Downtown Raleigh small business grant could get cash to owners when they need it most

RALEIGH (WTVD) -- Despite the setbacks being posed by the Delta variant of COVID-19 and the slowdown in vaccinations, there's hope among some business owners that we will soon be back on track.

And at some of the businesses in downtown Raleigh, there's also hope they will be welcoming customers with a fresh new look now that the Downtown Raleigh Alliance or DRA is doling out $50,000 in grants.

The loans can be a lifesaver.

Take it from Brian Burnett, a downtown business owner who got one in the last round a few months ago.

"Who stands behind a small business owner, right? That's one of the main opportunities for grants like, you know, like the Downtown Raleigh Upfit Grant. That's why it's so critical for small businesses because, who do we have behind us?"

Burnett owns Glenwood South Tailors.

He got a $7,500 grant to help expand and improve his business.

Of that, $5,000 was the initial amount. And there was an additional $2,500 that's available to minority and women-owned businesses.

"That was, you know, probably about 40% of what the total cost was," he said. "We turned this into our bespoke showroom, we added paneling, we had to add lights, we had to, you know, raise the ceiling, we had to add new floors, we had to add new systems, new HVAC unit, ductwork."

Downtown businesses that qualify for the latest round could get up to $10,000.

And that's not the only change, according DRA's Will Gaskins.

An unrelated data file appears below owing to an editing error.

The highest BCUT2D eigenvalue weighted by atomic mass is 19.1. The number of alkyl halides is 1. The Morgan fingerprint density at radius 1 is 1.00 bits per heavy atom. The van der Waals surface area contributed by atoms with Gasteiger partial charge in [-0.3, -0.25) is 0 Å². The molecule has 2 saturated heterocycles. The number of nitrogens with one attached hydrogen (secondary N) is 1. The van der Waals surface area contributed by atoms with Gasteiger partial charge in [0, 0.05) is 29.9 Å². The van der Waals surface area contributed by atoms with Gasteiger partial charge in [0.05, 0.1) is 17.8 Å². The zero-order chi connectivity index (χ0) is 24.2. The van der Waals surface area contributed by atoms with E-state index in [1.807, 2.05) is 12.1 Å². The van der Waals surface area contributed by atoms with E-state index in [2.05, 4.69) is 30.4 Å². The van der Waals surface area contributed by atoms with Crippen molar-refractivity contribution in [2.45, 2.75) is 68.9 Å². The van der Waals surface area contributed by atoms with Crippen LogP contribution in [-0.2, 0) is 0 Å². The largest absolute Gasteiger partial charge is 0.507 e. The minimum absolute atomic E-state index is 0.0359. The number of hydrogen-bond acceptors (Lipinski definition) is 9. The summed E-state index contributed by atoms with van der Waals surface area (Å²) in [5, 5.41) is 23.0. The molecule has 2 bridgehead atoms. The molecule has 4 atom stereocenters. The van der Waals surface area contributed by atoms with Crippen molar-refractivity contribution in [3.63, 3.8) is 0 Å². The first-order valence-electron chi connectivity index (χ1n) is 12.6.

"We've since expanded the use to allow both restaurant, and service uses in kind of the downtown core, the core of downtown, the Fayetteville Street district, and then the Moore Square district, primarily because that's where we think we need a little bit more targeted assistance," he said.

Gaskins, the director of economic development for the DRA, said the grants are also open to potential businesses interested in empty storefronts.

"This new grant gives us a lot of flexibility to be able to help on the, I call it retail, the storefront recruitment level."

He added that filling up empty spaces as the pandemic winds down will help all businesses, even those who don't qualify for the grants.

Burnett knows this and encourages others to apply like he did.

"You need to reach out to the DRA and ask for the funds that you qualify for. Now is the time to strike," he said.

Burnett sees only one problem with the grant program.

He said the pot needs to be bigger than the current total of $50,000.
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